The Loss of A Legend

Glenn Dunlea mourns the loss of one of Ireland’s greatest writers.

Yesterday morning the death of the acclaimed Irish playwright Brian Friel was announced. As tributes continue to pour in from around the globe from acclaimed actors, actresses, directors, and writers, the nation mourns the loss of one of its greatest talents.

Born in Omagh, County Tyrone in 1929, Friel chose to portray the lives of the ordinary Irish in his works. Focusing on the rural lower-classes, now classic pieces such as Philadelphia, Here I Come and Dancing at Lughnasa dealt with family life, and the increasing affects of encroaching globalisation on traditional family life and cultural values.

Fourteen of Friel’s plays are set in the fictional town of “Ballybeg”, which Friel used as a microcosm to represent a changing Ireland.

19 time Academy Award nominee Meryl Streep led the tributes from Hollywood. Streep, who starred as Kate Mundy the schoolteacher in Pat O’Connor’s 1998 film version of Friel’s Tony award-winning play Dancing at Lughnasa, described him as a “tender dramatist, an insightful humanist and a lovely man”.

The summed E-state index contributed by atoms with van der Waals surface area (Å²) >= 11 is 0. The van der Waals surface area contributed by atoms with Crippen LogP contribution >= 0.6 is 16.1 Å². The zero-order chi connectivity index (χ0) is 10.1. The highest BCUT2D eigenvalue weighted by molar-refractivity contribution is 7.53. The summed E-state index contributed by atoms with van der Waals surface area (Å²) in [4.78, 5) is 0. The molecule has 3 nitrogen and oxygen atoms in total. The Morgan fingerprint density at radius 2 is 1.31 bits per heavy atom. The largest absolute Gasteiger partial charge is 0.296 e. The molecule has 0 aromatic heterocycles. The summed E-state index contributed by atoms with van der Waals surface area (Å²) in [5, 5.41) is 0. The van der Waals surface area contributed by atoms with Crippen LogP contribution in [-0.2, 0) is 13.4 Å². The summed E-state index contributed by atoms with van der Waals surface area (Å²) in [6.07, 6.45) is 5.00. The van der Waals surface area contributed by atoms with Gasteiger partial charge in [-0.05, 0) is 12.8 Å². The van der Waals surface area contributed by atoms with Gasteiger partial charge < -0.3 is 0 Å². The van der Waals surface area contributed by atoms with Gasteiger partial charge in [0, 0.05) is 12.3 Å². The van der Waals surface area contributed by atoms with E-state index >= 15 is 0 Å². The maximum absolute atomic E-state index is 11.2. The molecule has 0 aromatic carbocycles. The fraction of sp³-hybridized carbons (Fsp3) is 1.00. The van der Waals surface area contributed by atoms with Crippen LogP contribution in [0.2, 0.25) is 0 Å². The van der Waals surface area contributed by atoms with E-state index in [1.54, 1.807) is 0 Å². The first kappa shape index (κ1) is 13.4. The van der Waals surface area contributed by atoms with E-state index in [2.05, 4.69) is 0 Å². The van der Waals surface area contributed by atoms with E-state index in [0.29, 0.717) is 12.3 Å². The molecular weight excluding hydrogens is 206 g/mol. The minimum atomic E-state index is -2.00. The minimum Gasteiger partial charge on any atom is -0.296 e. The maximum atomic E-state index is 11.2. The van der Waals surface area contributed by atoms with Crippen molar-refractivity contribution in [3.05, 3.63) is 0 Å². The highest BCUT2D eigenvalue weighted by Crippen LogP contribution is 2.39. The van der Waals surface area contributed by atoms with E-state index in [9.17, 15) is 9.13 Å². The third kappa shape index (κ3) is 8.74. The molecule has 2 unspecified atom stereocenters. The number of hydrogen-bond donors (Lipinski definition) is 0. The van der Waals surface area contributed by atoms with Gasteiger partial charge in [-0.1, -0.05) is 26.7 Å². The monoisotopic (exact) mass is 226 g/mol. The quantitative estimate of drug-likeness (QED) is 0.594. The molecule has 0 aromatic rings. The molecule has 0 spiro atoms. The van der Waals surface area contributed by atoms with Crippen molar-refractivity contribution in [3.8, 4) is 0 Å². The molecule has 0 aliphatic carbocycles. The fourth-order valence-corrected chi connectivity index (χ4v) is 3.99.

Meryl Streep, Bríd Brennan, and Sophie Thompson in the 1998 film adaptation of 'Dancing at Lughnasa'
Meryl Streep, Bríd Brennan, and Sophie Thompson in the 1998 film adaptation of ‘Dancing at Lughnasa’

She added: “I am so sad to hear the world has lost the great Brian Friel; When a poet dies, we lose not just his, but the voices of all the people who passed through his life and imagination. Friel introduced the people of Donegal to us as if we were all members of his family and community,” she said.

“We couldn’t help but recognise the people we loved in our own towns and lives, the people who make us laugh and make us furious.”

During his illustrious career, in which he authored over 40 pieces, Friel won several prestigious awards, including the 1992 Tony Award for Best New Play for Dancing at Lughnasa.

In his passing Ireland mourns the loss of one of our greatest talents, whose legacy will forever been felt throughout generations of scholars, students, and spectators for centuries to come.


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